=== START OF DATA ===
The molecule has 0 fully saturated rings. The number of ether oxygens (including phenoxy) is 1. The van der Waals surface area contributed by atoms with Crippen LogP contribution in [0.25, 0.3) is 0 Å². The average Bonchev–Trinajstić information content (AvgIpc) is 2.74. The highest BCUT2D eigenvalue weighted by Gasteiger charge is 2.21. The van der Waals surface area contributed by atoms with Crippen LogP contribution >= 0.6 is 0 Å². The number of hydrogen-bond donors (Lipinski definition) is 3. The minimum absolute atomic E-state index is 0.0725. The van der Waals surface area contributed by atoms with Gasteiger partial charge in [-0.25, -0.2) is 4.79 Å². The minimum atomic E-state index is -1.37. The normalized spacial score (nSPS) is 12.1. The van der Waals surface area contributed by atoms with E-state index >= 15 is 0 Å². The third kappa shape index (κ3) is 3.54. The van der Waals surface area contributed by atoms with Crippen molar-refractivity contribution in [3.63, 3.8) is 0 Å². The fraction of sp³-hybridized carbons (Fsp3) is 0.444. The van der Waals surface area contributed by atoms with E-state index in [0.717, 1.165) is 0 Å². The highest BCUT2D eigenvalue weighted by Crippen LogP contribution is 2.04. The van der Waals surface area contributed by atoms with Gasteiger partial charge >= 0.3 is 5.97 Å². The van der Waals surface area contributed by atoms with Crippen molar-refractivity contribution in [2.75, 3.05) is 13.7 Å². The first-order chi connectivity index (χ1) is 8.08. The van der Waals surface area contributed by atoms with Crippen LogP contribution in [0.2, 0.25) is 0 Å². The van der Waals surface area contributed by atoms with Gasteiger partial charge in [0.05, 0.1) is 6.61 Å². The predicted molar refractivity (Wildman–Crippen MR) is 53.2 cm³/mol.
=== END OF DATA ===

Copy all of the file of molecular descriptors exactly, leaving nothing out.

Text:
The molecule has 0 fully saturated rings. The number of ether oxygens (including phenoxy) is 1. The van der Waals surface area contributed by atoms with Crippen LogP contribution in [0.25, 0.3) is 0 Å². The average Bonchev–Trinajstić information content (AvgIpc) is 2.74. The highest BCUT2D eigenvalue weighted by Gasteiger charge is 2.21. The van der Waals surface area contributed by atoms with Crippen LogP contribution >= 0.6 is 0 Å². The number of hydrogen-bond donors (Lipinski definition) is 3. The minimum absolute atomic E-state index is 0.0725. The van der Waals surface area contributed by atoms with Gasteiger partial charge in [-0.25, -0.2) is 4.79 Å². The minimum atomic E-state index is -1.37. The normalized spacial score (nSPS) is 12.1. The van der Waals surface area contributed by atoms with E-state index >= 15 is 0 Å². The third kappa shape index (κ3) is 3.54. The van der Waals surface area contributed by atoms with Crippen molar-refractivity contribution in [3.63, 3.8) is 0 Å². The fraction of sp³-hybridized carbons (Fsp3) is 0.444. The van der Waals surface area contributed by atoms with E-state index in [0.717, 1.165) is 0 Å². The highest BCUT2D eigenvalue weighted by Crippen LogP contribution is 2.04. The van der Waals surface area contributed by atoms with Gasteiger partial charge >= 0.3 is 5.97 Å². The van der Waals surface area contributed by atoms with Crippen molar-refractivity contribution in [2.75, 3.05) is 13.7 Å². The first-order chi connectivity index (χ1) is 8.08. The van der Waals surface area contributed by atoms with Crippen LogP contribution in [0.2, 0.25) is 0 Å². The van der Waals surface area contributed by atoms with Gasteiger partial charge in [0.05, 0.1) is 6.61 Å². The predicted molar refractivity (Wildman–Crippen MR) is 53.2 cm³/mol.